Parson Brownlow

By: usermattw

Jun 26 2019

Tags: , ,

Category: Men


Click here to view it larger.

What it is:

Carte de visite (CDV) measuring 2.5 x 4 inches.


What I know about it:

Sitter is identified as Parson Brownlow.  Otherwise no information.



In the mid- and late- 1800s, cartes de visite were a widely used format for photographs, inexpensive to produce, easy to reproduce, and perfect for mailing in small envelopes.  This made them popular with ordinary people as a means of having portraits of themselves and their loved ones, but it also lent itself to a booming trade in collectible celebrity photographs, which were sold in stores like postcards are today.  A photographer or publisher might produce such photos for the money, but famous people might sell pictures of themselves as a means of increasing their popularity and attempting to control their own image, since these cards could often be circulated more widely than, say, a newspaper.  (I have at least one other collectible celebrity CDV in my collection, seen here, showing the image of the son of President Garfield.)  I had never heard of Parson Brownlow, but I suspected he was worth looking up.  Sure enough, he was quite the controversial figure in his day.  William Gannaway Brownlow (1805-1877) was, among other things, a traveling preacher, a newspaper editor, the Governor of Tennessee, and then a Senator from Tennessee.  He was combative and inflammatory, picking fights (sometimes physical ones) every step of the way.  Though he was pro-slavery, he was strongly anti-secession, and campaigned so vehemently against Tennessee joining the Confederacy that he was jailed for treason once it did.  Elected Governor at the end of the Civil War, he pushed the state into quick ratification of the 13th and 14th Amendments (outlawing slavery), and sought to restore former slaves to full citizenship during Reconstruction, motivated largely by a desire to get Tennessee quickly approved back into the United States.  He’s a fascinating character study, full of energy and contradictions.  (There’s plenty more about him online.)  As for this photo, though I’ve found other examples of it online, I don’t know who the photographer was, or when it was taken.  If it’s from during or after his years in elected office (1865-1975), then it’s interesting that they would still use his more folksy moniker “Parson”.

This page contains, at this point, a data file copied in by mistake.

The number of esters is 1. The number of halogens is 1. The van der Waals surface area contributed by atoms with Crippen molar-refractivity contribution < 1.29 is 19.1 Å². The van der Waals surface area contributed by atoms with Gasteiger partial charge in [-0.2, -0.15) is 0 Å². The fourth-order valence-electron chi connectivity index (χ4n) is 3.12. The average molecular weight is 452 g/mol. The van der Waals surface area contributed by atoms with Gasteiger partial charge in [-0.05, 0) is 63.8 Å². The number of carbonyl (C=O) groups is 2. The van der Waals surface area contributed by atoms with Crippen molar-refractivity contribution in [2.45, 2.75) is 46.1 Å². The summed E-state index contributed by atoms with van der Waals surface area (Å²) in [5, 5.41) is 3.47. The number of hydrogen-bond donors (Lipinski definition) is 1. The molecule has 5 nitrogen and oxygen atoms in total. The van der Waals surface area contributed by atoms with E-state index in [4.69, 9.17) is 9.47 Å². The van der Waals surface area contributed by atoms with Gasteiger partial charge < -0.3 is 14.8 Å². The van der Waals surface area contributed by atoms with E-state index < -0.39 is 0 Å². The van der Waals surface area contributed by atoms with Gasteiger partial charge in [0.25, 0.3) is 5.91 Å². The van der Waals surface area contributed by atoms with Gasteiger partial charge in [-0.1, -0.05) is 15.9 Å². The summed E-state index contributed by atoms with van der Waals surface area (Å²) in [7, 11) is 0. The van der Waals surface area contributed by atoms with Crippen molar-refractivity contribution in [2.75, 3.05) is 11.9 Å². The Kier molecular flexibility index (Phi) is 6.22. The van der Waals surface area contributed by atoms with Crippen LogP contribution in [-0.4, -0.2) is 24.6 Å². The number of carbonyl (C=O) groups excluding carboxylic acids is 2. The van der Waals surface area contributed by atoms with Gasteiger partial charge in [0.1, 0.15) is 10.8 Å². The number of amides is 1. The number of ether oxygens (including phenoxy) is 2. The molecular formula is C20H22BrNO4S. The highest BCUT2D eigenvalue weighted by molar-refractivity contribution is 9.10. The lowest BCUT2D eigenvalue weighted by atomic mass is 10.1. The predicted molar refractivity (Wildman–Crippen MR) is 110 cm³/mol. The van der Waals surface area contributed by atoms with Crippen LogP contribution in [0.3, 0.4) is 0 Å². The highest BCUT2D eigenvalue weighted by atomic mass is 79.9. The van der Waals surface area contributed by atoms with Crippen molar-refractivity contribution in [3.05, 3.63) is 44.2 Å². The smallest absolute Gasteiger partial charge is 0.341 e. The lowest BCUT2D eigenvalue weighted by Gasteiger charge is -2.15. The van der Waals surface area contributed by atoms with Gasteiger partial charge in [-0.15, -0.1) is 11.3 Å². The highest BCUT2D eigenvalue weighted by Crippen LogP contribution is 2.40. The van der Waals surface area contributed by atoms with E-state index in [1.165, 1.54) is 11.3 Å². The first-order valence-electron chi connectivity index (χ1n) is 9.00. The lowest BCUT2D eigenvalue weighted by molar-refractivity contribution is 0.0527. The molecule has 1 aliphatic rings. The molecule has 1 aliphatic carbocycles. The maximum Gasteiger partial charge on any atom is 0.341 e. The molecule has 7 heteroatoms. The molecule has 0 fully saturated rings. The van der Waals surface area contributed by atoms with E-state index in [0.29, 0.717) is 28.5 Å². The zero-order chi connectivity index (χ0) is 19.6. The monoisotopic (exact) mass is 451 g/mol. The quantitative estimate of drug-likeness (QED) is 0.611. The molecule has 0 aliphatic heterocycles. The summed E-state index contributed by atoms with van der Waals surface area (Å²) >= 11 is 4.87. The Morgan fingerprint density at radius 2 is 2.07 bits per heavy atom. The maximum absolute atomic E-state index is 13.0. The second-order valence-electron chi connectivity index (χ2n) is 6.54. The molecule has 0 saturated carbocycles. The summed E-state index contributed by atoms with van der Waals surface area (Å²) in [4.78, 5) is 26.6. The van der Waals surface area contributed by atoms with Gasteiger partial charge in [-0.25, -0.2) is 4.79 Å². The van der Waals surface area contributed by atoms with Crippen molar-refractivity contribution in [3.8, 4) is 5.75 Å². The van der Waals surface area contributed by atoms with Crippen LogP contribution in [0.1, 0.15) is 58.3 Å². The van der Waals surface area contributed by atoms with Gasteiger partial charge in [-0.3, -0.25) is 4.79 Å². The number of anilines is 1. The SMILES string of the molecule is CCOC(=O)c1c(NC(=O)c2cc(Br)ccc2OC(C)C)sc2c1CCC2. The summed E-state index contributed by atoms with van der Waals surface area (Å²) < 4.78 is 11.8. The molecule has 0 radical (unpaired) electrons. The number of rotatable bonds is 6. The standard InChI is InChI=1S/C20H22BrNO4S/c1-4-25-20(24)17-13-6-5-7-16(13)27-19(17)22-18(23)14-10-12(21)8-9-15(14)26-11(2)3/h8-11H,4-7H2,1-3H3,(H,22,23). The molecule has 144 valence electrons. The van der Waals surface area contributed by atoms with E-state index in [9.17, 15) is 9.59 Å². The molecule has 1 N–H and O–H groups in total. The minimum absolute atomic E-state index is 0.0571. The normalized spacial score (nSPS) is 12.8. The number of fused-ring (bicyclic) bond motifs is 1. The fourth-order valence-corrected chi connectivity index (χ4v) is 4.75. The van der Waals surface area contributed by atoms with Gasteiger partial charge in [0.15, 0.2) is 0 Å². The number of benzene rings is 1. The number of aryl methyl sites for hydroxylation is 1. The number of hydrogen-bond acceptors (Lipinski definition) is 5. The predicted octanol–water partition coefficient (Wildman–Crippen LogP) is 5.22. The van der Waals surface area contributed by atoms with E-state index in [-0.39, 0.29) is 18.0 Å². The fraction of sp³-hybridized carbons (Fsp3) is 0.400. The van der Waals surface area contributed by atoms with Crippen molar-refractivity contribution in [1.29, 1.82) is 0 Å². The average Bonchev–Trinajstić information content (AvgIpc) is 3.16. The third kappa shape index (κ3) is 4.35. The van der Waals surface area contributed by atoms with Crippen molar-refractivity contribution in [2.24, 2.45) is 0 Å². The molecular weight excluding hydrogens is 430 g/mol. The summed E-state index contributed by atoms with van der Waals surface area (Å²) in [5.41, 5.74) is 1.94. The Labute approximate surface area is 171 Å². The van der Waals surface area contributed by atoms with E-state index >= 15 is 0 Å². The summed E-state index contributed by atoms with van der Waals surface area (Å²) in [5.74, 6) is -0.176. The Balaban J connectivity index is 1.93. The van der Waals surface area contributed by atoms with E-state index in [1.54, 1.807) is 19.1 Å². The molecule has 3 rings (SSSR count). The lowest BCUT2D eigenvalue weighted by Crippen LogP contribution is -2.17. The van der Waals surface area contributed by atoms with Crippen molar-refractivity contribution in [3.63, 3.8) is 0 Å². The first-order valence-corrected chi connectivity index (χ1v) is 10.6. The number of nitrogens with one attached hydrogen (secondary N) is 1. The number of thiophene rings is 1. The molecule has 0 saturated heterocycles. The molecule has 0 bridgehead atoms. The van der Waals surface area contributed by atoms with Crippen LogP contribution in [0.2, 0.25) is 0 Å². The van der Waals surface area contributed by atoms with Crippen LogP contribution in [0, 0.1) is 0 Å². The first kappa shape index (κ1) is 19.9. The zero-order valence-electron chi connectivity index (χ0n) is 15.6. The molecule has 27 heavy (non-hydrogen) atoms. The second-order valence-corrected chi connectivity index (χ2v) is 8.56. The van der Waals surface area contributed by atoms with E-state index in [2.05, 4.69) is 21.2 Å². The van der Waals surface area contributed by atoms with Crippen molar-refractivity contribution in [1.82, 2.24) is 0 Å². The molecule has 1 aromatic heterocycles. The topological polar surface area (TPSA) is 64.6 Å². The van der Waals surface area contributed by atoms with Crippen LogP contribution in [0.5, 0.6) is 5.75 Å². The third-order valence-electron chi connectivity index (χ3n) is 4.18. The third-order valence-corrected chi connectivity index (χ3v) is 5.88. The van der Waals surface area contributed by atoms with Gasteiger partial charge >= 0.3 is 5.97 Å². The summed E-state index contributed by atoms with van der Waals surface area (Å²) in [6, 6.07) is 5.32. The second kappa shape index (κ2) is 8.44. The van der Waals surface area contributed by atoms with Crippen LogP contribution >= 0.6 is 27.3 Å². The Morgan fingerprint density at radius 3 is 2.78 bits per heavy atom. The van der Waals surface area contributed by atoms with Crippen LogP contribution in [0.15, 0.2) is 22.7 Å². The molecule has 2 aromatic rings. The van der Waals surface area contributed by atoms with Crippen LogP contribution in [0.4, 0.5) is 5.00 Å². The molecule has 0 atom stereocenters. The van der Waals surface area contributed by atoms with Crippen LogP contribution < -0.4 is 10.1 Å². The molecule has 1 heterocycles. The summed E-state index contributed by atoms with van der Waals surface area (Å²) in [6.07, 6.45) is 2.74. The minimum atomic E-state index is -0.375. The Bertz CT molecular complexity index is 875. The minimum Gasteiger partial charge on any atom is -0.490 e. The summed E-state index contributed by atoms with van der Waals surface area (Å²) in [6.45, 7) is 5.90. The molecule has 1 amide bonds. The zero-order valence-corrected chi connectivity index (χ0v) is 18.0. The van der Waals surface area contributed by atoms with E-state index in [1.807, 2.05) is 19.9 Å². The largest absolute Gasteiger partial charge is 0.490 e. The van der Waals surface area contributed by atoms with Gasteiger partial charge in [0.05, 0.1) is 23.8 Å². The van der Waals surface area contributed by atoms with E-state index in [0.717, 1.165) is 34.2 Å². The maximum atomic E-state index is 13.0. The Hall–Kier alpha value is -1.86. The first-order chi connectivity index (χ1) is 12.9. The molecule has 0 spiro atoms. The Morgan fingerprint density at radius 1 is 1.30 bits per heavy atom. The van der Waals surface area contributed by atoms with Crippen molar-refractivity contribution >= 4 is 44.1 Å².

7 comments on “Parson Brownlow”

  1. I feel like this portrait tells us a lot about his personality! Intriguingly, from the neck up it looks like a photo, while from the neck down it looks more like a drawing. Or maybe an enhanced photo?

    • Good point; it kind of looks like the suit is from an engraving, which doesn’t quite make sense to me.

    • I agree about the telling nature of the image. Most of the pictures I’ve found of him show him looking dour and argumentative. (And the one he used as the frontispiece of his book makes him look like he just woke up from a violent bender.) And yes, I noticed the odd way his suit looks like an engraving. It actually looks normal when you look at the real thing in your hands, and only looks odd when you enlarge it, a bit like the pixelated effect you get when you enlarge a photo from a newspaper. I’m guessing the original was a little washed out, and was enhanced to give it more depth or texture. Maybe the original portrait wasn’t very good. Or maybe this is a bootleg copy (from back in the days when copyrighting photos was still a debatable concept), that needed to be touched up to make it look more original. Or, of course, maybe his suit was made of some really weird fabric. 🙂

    • It’s the cross-hatching that makes the suit look engraved when viewed up close. All very interesting!

  2. Fantastic summary of a complex person! And as always, I’m struck by how sloppily tailored men’s civil-war-era clothes were.

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